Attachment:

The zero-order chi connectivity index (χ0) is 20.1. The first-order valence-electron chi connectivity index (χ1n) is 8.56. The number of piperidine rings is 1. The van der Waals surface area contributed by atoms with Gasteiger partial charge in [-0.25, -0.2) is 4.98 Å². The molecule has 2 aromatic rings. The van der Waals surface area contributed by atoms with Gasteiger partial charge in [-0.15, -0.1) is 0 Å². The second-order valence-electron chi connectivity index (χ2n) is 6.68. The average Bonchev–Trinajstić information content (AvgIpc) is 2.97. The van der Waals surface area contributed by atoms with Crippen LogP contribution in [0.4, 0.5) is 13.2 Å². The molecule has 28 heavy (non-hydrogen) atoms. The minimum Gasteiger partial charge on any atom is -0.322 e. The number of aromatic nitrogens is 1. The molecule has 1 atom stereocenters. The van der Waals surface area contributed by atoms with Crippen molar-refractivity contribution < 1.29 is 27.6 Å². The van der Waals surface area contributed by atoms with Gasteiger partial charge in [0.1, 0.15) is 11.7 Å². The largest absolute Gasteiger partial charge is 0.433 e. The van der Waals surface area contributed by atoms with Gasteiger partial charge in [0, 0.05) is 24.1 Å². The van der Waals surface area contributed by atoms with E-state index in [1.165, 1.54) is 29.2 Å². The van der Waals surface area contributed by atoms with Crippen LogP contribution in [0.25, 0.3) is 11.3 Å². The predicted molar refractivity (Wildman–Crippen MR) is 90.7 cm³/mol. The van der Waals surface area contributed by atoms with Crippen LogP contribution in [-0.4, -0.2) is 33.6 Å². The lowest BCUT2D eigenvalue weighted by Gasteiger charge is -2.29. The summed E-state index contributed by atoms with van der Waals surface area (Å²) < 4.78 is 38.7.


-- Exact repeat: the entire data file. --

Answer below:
The zero-order chi connectivity index (χ0) is 20.1. The first-order valence-electron chi connectivity index (χ1n) is 8.56. The number of piperidine rings is 1. The van der Waals surface area contributed by atoms with Gasteiger partial charge in [-0.25, -0.2) is 4.98 Å². The molecule has 2 aromatic rings. The van der Waals surface area contributed by atoms with Gasteiger partial charge in [-0.15, -0.1) is 0 Å². The second-order valence-electron chi connectivity index (χ2n) is 6.68. The average Bonchev–Trinajstić information content (AvgIpc) is 2.97. The van der Waals surface area contributed by atoms with Crippen LogP contribution in [0.4, 0.5) is 13.2 Å². The molecule has 28 heavy (non-hydrogen) atoms. The minimum Gasteiger partial charge on any atom is -0.322 e. The number of aromatic nitrogens is 1. The molecule has 1 atom stereocenters. The van der Waals surface area contributed by atoms with Crippen molar-refractivity contribution < 1.29 is 27.6 Å². The van der Waals surface area contributed by atoms with Gasteiger partial charge in [0.1, 0.15) is 11.7 Å². The largest absolute Gasteiger partial charge is 0.433 e. The van der Waals surface area contributed by atoms with Gasteiger partial charge in [0, 0.05) is 24.1 Å². The van der Waals surface area contributed by atoms with E-state index in [1.165, 1.54) is 29.2 Å². The van der Waals surface area contributed by atoms with Crippen LogP contribution in [0.25, 0.3) is 11.3 Å². The predicted molar refractivity (Wildman–Crippen MR) is 90.7 cm³/mol. The van der Waals surface area contributed by atoms with Crippen LogP contribution in [-0.4, -0.2) is 33.6 Å². The lowest BCUT2D eigenvalue weighted by Gasteiger charge is -2.29. The summed E-state index contributed by atoms with van der Waals surface area (Å²) < 4.78 is 38.7.